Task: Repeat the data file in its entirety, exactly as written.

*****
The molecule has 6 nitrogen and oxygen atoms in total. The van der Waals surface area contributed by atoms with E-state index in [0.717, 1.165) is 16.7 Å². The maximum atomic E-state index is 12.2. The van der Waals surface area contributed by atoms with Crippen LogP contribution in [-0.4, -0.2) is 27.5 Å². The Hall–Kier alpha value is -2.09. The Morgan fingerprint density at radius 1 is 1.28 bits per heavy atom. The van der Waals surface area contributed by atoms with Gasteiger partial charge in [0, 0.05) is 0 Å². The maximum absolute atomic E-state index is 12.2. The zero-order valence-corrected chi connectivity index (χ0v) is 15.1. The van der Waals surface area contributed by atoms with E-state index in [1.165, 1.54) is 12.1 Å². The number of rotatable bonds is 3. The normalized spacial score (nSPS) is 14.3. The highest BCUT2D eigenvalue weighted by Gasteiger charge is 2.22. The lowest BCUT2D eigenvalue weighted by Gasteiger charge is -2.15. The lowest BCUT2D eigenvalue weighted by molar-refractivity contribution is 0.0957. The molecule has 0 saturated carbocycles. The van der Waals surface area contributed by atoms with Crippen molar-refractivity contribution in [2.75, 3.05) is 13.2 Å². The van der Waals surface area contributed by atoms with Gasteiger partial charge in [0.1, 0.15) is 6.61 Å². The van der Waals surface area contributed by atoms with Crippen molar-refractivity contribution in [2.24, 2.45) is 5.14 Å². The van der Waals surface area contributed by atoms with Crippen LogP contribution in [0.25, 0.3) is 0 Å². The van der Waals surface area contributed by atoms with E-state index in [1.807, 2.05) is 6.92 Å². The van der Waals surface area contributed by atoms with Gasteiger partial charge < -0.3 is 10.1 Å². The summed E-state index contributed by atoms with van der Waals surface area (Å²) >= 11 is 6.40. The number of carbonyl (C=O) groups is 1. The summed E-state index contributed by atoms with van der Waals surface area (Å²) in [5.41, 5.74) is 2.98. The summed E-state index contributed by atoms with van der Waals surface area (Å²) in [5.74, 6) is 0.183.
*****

The molecule has 6 nitrogen and oxygen atoms in total. The van der Waals surface area contributed by atoms with E-state index in [0.717, 1.165) is 16.7 Å². The maximum atomic E-state index is 12.2. The van der Waals surface area contributed by atoms with Crippen LogP contribution in [-0.4, -0.2) is 27.5 Å². The Hall–Kier alpha value is -2.09. The Morgan fingerprint density at radius 1 is 1.28 bits per heavy atom. The van der Waals surface area contributed by atoms with Gasteiger partial charge in [0, 0.05) is 0 Å². The maximum absolute atomic E-state index is 12.2. The zero-order valence-corrected chi connectivity index (χ0v) is 15.1. The van der Waals surface area contributed by atoms with E-state index in [1.165, 1.54) is 12.1 Å². The number of rotatable bonds is 3. The normalized spacial score (nSPS) is 14.3. The highest BCUT2D eigenvalue weighted by Gasteiger charge is 2.22. The lowest BCUT2D eigenvalue weighted by Gasteiger charge is -2.15. The lowest BCUT2D eigenvalue weighted by molar-refractivity contribution is 0.0957. The molecule has 0 saturated carbocycles. The van der Waals surface area contributed by atoms with Crippen molar-refractivity contribution in [2.75, 3.05) is 13.2 Å². The van der Waals surface area contributed by atoms with Gasteiger partial charge in [0.1, 0.15) is 6.61 Å². The van der Waals surface area contributed by atoms with Crippen molar-refractivity contribution in [2.24, 2.45) is 5.14 Å². The van der Waals surface area contributed by atoms with Crippen LogP contribution in [0.25, 0.3) is 0 Å². The van der Waals surface area contributed by atoms with E-state index in [1.807, 2.05) is 6.92 Å². The van der Waals surface area contributed by atoms with Gasteiger partial charge < -0.3 is 10.1 Å². The summed E-state index contributed by atoms with van der Waals surface area (Å²) >= 11 is 6.40. The number of carbonyl (C=O) groups is 1. The summed E-state index contributed by atoms with van der Waals surface area (Å²) in [5.41, 5.74) is 2.98. The summed E-state index contributed by atoms with van der Waals surface area (Å²) in [5.74, 6) is 0.183.